Slow and steady job growth

The Observer of Management Education|March 2020

Slow and steady job growth
Five reasons why manufacturing careers will flourish with the growth of innovation and globalisation
Vibha Singh

The manufacturing sector of India has the potential to reach US$ 1 trillion by 2025 and India is expected to rank amongst the top three growth economies and manufacturing destination of the world by the year 2020. Since the late 18th century, the manufacturing sector has been a key engine of economic growth. With the right policies, the manufacturing sector can help bring about economic resurgence as it has the highest multiplier effect as compared to any other sector of our economy. Thus, the development of an emerging economy significantly depends on the performance and structure of its manufacturing sector.

The manufacturing sector presents new opportunities and challenges to business leaders and policymakers due to new technologies, discoveries etc thus helping a country grow and increase its GDP. In India, too, manufacturing is one of the largest contributors to the national GDP, directly & indirectly. Since manufacturing has substantial links with many other sectors, its output stimulates economic activity. As factory output grows, it requires more inputs from mining, utilities and suppliers leading to job creation and investment opportunities in sectors such as transportation, construction and retail.

So what’s happening on the jobs front? According to the daily, global aerospace giant Boeing recently announced plans to hire 1,500 more engineers to drive digital innovation at its engineering and technology centre in Bengaluru. Then there’s Siemens, the German engineering major, which plans to hire 4,000 people over the next two years, primarily to strengthen its research & development (R&D) centre and propel its digitisation drive in India. Potentially, within seven years the size of the manufacturing sector in India may generate revenues of $1 trillion dollars. To put this in perspective the size of the entire Indian economy had been less than $1 trillion dollars a little over 10 years ago. Be it in manufacturing, construction or mining new jobs are being created in India and the pace of new job growth is expected to continue growing. Hence the employment landscape in India is already being transformed into one which generates jobs in relatively higher-paying manufacturing industries.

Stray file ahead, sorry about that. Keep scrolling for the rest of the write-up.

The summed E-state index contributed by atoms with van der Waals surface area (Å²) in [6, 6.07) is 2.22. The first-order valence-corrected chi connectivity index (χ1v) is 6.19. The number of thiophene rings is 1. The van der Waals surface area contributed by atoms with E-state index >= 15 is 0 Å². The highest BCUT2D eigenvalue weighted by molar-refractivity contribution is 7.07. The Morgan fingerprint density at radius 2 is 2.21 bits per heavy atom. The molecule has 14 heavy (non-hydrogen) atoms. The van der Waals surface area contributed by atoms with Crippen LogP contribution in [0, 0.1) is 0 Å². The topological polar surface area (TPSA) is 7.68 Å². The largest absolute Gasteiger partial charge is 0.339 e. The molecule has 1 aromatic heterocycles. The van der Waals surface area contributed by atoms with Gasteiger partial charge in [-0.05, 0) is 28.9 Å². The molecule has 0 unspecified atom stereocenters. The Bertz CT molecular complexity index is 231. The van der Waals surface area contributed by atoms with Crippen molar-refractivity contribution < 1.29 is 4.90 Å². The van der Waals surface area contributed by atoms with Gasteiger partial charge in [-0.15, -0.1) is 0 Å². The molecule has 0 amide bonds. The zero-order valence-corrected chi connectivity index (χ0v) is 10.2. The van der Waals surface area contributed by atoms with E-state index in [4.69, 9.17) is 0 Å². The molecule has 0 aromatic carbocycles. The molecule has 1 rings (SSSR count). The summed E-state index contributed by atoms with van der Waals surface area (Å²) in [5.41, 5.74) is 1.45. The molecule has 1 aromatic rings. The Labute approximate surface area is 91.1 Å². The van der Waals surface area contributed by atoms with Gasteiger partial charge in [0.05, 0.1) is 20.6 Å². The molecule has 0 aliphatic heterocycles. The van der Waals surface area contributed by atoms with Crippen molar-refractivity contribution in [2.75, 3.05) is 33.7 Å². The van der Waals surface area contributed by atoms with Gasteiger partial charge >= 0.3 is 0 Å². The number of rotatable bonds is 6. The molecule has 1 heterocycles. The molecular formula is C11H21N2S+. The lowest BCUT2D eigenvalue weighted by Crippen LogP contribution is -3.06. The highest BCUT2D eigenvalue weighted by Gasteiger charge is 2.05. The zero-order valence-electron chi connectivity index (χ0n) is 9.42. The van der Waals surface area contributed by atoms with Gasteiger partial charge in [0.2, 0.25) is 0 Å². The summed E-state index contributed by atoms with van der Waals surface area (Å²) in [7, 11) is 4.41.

Since the liberalization of the Indian economy in the early 1990’s, a third of the new jobs have been created in the construction sector. Even in US Manufacturing employment trends are a good indicator of the state of U.S. manufacturing, as well as the nation’s overall economy. The industries that reported a decrease in employment are textiles, apparel and leather, fabricated metal products, chemical products and transportation equipment. India is a large and growing market for both automobiles (which also includes two- and three-wheelers) and electronics products (which includes mobile phones, TVs and IT equipment). The automobile sector is the one success of India’s medium-tech industry, while electronics is the spectacular failure of the high-tech industry.

Regional trends


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March 2020